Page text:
So if it’s not McDonalds, Burger King, Subway, Poundland or imported from China no-name toxic toy… there will always be someone who sees a market opportunity.

And I think bringing a free toy to children who buy an inexpensive meal has in many ways been a massive achievement, that is has negative environmental repercussions today speaks more to the fact that we need to lift the world’s poor out of poverty. If we weren’t all so worried about keeping a roof over our head maybe we would have more time and space to develop ethical values that were inclusive and had global benefits.

UNICEF estimates half the world’s children (or 1.1 billion) live in poverty, which is extremely worrying.

What about building a society that doesn’t make basic wellbeing so hard to achieve, from the stats above we can see we are on our way. Luckily it’s not all bad news, there has been progress, the World Bank forecasted in 2015 that 702.1 million people were living in extreme poverty, down from 1.75 billion in 1990.

I think the next generation have got it covered. I predict that in the future, the next generations will invent a way to degenerate waste or make things disappear. Of course there’s bound to be a potential negative to this too but that’s nature isn’t it?– the yin and the yang.

Angkanaratt Chansri, co-founder and CEO of Awintoo.com app 

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When is Smacking your Child okay?

Is it okay to hit your children? It’s amazing what I thought was a dead certain capital NO, is not 100% true in the UK. One of the last countries in Europe where it is legal to smack your child as reasonable punishment.

The debate here is less about the smack and more about the force exerted. To contextualise most adults remember being physically hurt in school by their teachers. It wasn’t until 1999 that Engalnd banned punishment in the independent school sector. (Americans insert shock emoji face here)

And there were appeals. The heads of a number of Christian fellowship independent schools appealed, at length, through various courts, for the ability of teachers to have delegated authority from parents to physically punish their children should they wish. (Americans insert shock emoji face here)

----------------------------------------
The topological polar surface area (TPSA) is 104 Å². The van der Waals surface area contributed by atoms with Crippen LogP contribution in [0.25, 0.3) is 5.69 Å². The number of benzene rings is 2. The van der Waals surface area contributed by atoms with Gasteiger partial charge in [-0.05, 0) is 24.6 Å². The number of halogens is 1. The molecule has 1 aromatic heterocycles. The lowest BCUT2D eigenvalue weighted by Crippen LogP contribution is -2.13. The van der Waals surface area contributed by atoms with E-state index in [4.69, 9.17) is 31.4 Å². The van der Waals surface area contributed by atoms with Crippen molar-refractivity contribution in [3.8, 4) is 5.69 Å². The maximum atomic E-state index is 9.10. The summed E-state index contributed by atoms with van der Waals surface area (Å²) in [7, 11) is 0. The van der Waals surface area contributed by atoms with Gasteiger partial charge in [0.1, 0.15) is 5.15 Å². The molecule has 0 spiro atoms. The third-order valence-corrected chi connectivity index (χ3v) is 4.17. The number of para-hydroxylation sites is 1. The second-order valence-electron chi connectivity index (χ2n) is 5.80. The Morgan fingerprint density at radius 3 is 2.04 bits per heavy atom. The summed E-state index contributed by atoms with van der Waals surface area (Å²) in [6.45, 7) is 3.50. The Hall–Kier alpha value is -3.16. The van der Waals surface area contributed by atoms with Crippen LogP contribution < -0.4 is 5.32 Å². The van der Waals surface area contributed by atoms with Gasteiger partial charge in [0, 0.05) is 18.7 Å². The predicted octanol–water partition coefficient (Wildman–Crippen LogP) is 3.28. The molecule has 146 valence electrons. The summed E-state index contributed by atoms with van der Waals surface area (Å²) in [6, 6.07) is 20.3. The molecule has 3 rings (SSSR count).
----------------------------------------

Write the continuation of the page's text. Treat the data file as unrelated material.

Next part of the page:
A BBC report from 2005 says the heads claimed that boys would be hit using “a thin, broad flat paddle to both buttocks simultaneously in a firm controlled manner”. Meanwhile, “girls could be strapped on the hand and then comforted by a member of staff and encouraged to pray”. As a foreigner in the UK that surprised me quite a bit. So now I hear parents can legal smack their kids as long as it’s not too hard. But who decides what hard is?

It’s not just tabloid newspapers like The Sun that say some people do not know what a reasonable punishment is. It’s also often the voice heard in parliament, that if we ban smacking we run the chances of living in a nanny state where we’re telling parents how to be. Things such as age and weight of the child must be taken into account with the amount of force that is being exerted.

The good news is that the subject is in the headlines again, Wales is first in line in an effort to ban smacking altogether.

Scotland is becoming the first country in the UK to ban all physical punishments on children. The new bill was set forward by John Finnie, Green MSP and Scottish government has confirmed that the proposal is now becoming a law. A vote will be held later this year, however, the bill is expected to be passed and become part of Scottish law.

Psychologists around the world say that smacking children can impact their mental health and encourage violent behaviour. Parent’s and carers are legally allowed to smack children lightly if it can be “reasonable punishment”, according to Children Act 2004. In many countries such as Sweden, Ireland, Spain, Germany, and Portugal have placed a ban on smacking children.

However, what will be the criminal offence or punishment set to parents who do smack their child?

Sweden in 1979, became the first country to ban any sort of physical punishment towards a child. This was the first step to making smacking illegal internationally. Today Albania, Andorra, Argentina, Aruba, Austria, Benin, Bolivia, Brazil, Bulgaria, Cape Verde, Congo, Costa Rica, Croatia, Curaçao, Cyprus, Denmark, Estonia, Faroe Islands, Finland, Germany, Greece, Greenland, Honduras, Hungary, Iceland, Ireland, Israel, Kenya, Latvia, Liechtenstein, Lithuania, Luxembourg, Malta, Mongolia, Montenegro, Netherlands, New Zealand, Nicaragua, Norway, Paraguay, Peru, Pitcairn Islands, Poland, Portugal, Moldova, Romania, San Marino, Slovenia, South Sudan, Spain, St. Maarten, Svalbard and Jan Mayen, Sweden, Macedonia, Togo, Tunisia, Turkmenistan, Ukraine, Uruguay, and Venezuela all have bans on smacking children.

In October, 2017 a 25-year-old father was charged for smacking his child on the bottom for breaking a plant pot. The father claims that smacking his child was a reasonable punishment, however due to bruising (bodily harm) the man was sent to court. The father did not enter any pleas.

There are plenty of other ways to discipline your child without having to smack them. An example could be setting simple rules, praising good behaviour, and allow children to have some choice in their on decisions so that they don’t feel controlled.